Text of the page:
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Red Hook Summer Review

Movies.com Critics

3.5

Dave White Profile

Still doing the right thing. Read full review

Other Critics provided by Metacritic.com

Critics scores range from 0 to 100, with higher scores indicating more favorable reviews.

  • 3.0
    48

    out of 100

    Metascore®
    Mixed or average reviews
    based on a weighted average of all
    critic review scores.

  • 30

    out of 100

    The Hollywood Reporter

    Lee's latest rambles through almost two hours of unfocused drama, burdened with endless didactic editorializing, before lurching out of nowhere into ugly revelations and violence.

    Read Full Review

  • 42

    out of 100

    Entertainment Weekly Owen Gleiberman

    Red Hook Summer has some fantastic gospel numbers, but as drama it's a casserole that never comes together.

    Read Full Review

  • 63

    out of 100

    Chicago Sun-Times Roger Ebert

    Here is Lee at his most spontaneous and sincere, but he could have used another screenplay draft, and perhaps a few more transitional scenes.

    Read Full Review

  • 63

    out of 100

    Chicago Tribune Michael Phillips

    It's a scramble, marked by the unruly variety of visual strategies Lee prefers.

    Read Full Review

  • See all Red Hook Summer reviews at Metacritic.com

For Families provided by Common Sense Media

Pause for kids 16 & under

Complex Spike Lee drama starts hopeful, turns very dark.

What Parents Need to Know

Parents need to know that director Spike Lee's Brooklyn-set drama Red Hook Summer focuses on a 13-year-old boy, a neighborhood girl the same age, and his grandfather -- a bishop in a local church. As the movie reaches its final stretch, there's a subplot about child molesting; even though nothing is actually shown, it's very intense. Language also increases as the film goes along, moving from a few uses of "s--t" and the "N" word to harsher words like "c--ksucker" and "motherf----r." Other violence includes arguments and shouting and a scene of an adult pushing a boy up against a door frame. Sexual innuendo is mild and infrequent (mostly some talk about pregnant girls), but product placement is strong, with frequent use and mention of an Apple iPad in particular, plus some other products. Overall, Red Hook Summer is a film with complex messages that's clearly intended for more mature viewers.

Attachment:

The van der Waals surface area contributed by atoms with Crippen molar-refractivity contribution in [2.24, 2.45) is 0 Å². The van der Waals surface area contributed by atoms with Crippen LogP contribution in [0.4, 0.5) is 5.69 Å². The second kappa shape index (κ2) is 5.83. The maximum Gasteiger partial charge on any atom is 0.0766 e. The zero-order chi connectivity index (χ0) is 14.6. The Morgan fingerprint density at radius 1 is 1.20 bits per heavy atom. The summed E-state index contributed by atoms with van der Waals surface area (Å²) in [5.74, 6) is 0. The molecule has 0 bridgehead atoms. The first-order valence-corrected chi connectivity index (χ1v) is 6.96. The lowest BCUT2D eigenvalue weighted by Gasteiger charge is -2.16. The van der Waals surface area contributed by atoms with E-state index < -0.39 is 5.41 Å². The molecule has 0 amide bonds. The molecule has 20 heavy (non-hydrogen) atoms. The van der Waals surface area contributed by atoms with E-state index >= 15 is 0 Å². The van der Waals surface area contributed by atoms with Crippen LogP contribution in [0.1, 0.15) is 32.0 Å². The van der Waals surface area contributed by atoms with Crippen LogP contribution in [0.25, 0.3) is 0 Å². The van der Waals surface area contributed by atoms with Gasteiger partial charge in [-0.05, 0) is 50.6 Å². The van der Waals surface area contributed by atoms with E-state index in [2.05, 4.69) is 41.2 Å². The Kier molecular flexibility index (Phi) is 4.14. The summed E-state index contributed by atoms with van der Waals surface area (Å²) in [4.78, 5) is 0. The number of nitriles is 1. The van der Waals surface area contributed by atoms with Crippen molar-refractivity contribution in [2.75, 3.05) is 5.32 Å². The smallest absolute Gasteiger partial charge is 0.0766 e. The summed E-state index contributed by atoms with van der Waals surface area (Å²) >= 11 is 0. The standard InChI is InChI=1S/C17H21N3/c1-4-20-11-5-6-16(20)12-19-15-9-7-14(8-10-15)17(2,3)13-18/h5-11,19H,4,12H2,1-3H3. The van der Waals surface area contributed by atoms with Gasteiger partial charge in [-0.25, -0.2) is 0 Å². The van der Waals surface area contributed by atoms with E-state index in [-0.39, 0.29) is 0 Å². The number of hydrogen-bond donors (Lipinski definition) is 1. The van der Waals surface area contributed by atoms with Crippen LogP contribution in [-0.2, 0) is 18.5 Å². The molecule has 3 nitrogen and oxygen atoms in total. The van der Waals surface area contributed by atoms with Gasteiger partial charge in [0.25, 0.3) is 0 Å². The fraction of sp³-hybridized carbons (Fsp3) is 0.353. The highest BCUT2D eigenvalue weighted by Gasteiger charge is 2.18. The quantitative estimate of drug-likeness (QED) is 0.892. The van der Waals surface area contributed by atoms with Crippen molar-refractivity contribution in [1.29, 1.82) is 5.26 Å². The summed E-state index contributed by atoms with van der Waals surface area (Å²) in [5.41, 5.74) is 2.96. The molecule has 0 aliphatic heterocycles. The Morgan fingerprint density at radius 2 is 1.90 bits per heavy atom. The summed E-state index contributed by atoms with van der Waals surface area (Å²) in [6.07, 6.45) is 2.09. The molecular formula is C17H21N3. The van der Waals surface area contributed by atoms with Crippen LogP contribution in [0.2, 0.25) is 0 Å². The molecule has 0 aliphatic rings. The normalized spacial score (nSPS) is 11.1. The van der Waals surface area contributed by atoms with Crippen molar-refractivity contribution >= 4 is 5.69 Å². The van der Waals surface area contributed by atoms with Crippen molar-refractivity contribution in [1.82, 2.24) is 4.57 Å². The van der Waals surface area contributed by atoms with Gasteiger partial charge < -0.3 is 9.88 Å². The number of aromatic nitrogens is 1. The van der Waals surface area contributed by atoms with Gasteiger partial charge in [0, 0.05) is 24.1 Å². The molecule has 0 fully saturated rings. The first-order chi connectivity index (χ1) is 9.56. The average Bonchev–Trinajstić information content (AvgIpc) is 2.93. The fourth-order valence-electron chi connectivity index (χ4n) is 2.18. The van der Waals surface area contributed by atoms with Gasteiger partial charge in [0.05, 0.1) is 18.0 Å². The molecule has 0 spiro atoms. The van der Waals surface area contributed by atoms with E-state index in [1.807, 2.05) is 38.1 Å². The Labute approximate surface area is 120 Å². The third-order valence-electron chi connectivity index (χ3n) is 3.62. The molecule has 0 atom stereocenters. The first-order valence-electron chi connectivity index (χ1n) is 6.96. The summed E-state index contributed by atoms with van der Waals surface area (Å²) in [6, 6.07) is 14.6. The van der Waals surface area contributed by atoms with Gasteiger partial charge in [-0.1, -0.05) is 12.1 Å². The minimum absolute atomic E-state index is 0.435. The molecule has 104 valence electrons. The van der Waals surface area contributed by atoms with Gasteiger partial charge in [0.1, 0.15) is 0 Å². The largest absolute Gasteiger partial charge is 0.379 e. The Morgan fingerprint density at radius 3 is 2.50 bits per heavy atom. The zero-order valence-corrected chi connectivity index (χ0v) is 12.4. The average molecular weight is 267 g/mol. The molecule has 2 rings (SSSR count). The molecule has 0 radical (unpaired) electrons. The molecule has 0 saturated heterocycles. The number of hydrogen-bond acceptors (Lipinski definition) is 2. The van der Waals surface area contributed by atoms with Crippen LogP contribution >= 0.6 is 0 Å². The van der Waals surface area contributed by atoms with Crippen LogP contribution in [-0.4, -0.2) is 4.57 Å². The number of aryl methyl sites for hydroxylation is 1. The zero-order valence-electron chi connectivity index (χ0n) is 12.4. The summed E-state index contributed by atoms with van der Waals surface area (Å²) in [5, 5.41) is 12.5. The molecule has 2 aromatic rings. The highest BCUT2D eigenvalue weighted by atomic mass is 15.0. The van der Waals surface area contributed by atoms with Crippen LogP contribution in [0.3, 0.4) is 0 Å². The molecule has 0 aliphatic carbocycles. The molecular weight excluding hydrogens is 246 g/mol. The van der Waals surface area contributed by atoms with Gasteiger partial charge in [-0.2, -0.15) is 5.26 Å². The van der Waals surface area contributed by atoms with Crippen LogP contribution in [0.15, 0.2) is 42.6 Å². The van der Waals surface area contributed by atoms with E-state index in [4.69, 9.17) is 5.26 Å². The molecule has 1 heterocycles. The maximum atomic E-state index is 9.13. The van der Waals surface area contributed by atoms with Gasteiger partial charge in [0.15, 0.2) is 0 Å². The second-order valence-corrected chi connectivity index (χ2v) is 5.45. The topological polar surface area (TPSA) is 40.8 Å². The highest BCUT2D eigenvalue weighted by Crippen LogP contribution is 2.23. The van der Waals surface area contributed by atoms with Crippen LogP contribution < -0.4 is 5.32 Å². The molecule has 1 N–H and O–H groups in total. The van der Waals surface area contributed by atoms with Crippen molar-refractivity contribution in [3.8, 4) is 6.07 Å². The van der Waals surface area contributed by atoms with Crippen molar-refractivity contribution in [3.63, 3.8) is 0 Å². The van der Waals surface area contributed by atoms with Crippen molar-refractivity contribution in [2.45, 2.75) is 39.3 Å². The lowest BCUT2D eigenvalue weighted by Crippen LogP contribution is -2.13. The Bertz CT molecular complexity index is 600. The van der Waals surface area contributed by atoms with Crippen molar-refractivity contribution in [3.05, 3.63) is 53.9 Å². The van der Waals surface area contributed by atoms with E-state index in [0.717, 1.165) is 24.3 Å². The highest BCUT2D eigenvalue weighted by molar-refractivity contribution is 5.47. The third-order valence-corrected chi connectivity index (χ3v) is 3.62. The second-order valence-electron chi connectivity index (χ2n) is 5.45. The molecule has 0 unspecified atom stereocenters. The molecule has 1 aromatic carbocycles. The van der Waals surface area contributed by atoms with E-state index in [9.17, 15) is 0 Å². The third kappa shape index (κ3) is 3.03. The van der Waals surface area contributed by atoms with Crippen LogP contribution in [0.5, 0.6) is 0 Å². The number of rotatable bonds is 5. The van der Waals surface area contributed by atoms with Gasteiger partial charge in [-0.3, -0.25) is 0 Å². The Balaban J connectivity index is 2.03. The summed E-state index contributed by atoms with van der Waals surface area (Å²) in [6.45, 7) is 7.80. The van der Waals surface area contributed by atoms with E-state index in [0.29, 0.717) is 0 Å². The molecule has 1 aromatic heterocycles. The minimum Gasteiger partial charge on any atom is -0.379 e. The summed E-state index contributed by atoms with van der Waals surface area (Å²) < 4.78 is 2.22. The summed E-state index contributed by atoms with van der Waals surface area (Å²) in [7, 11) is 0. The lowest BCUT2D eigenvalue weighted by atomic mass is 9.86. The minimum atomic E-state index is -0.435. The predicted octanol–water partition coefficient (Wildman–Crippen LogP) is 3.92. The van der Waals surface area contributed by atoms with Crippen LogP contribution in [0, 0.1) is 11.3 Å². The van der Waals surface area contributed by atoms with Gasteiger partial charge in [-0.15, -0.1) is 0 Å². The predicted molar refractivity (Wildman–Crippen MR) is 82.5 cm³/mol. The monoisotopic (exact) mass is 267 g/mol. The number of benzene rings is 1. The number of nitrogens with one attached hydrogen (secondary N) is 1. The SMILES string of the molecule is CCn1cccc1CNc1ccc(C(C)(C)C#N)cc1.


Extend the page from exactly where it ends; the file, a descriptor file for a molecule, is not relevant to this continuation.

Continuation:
• Families can talk about Red Hook Summer's violence and suggested sexual violence. How shocking is it? How does it affect your perception of the story or the characters?
  • Is the bishop a role model? Does his past deed overshadow the rest of the good he has tried to do?
  • What does Flik learn over the course of the summer?
  • Does this movie encourage faith and religion, or is it more ambiguous?

The good stuff
  • educationalvalue true1

    Educational value: This is an exceedingly complex movie, as muddled as real life, but one of its strongest themes is that faith -- whether in God, or in other people, or in oneself -- can provide forgiveness and understanding. But another theme is that faith may only be possible through suffering.

  • message true2

    Messages: Red Hook Summer is an exceedingly complex movie, as muddled as real life, but one of its strongest themes is that faith -- whether in God, in other people, or in yourself -- can provide forgiveness and understanding.

  • rolemodels true1

    Role models: The main character, Flik, doesn't have a clear journey over the course of the film, but he makes a couple of small gestures toward the end that suggest that he's learned something about being a good person. Bishop Enoch Rouse is presented as a good person, but viewers learn that he has a dark and horrifying past that's difficult to forgive, even though he's worked very hard to heal himself and atone for his sins.

What to watch for
  • violence false2

    Violence: The movie's most disturbing scene is a flashback of suggested sexual violence committed by a grown man upon a 12 year-old boy (a minor character); nothing is actually shown. In another scene, three street thugs beat up the bishop, with bleeding head wounds. Also many scenes of tense arguing and/or yelling. In one scene, an adult argues with a pre-teen boy and pushes him up against a door frame. A dead rat is shown.

  • sex false1

    Sex: The term "sucking off" is used. Also some innuendo, such as mentions of girls getting pregnant.

  • language false4

    Language: Language is fairly sparse until the final stretch, when "s--t" is used more than once, as well as "c--ksucker" and "motherf----r." One secondary character says the "N" word and "goddamn" several times. "Bastard" is heard once. "Butt" and "hell" are used many times.

  • consumerism false3

    Consumerism: The main character carries an iPad everywhere, shoots videos on it, and mentions its name more than once. Facebook and Twitter are mentioned several times. Characters wear Nike shoes and clothes, and the logo is seen at least once. Tylenol is mentioned once.

  • drugsalcoholtobacco false2

    Drinking, drugs and smoking: A secondary character is shown to be a drunk, mixing wine with cola (he calls it "Jesus juice"), and drinking whisky. "Reefer" is mentioned.

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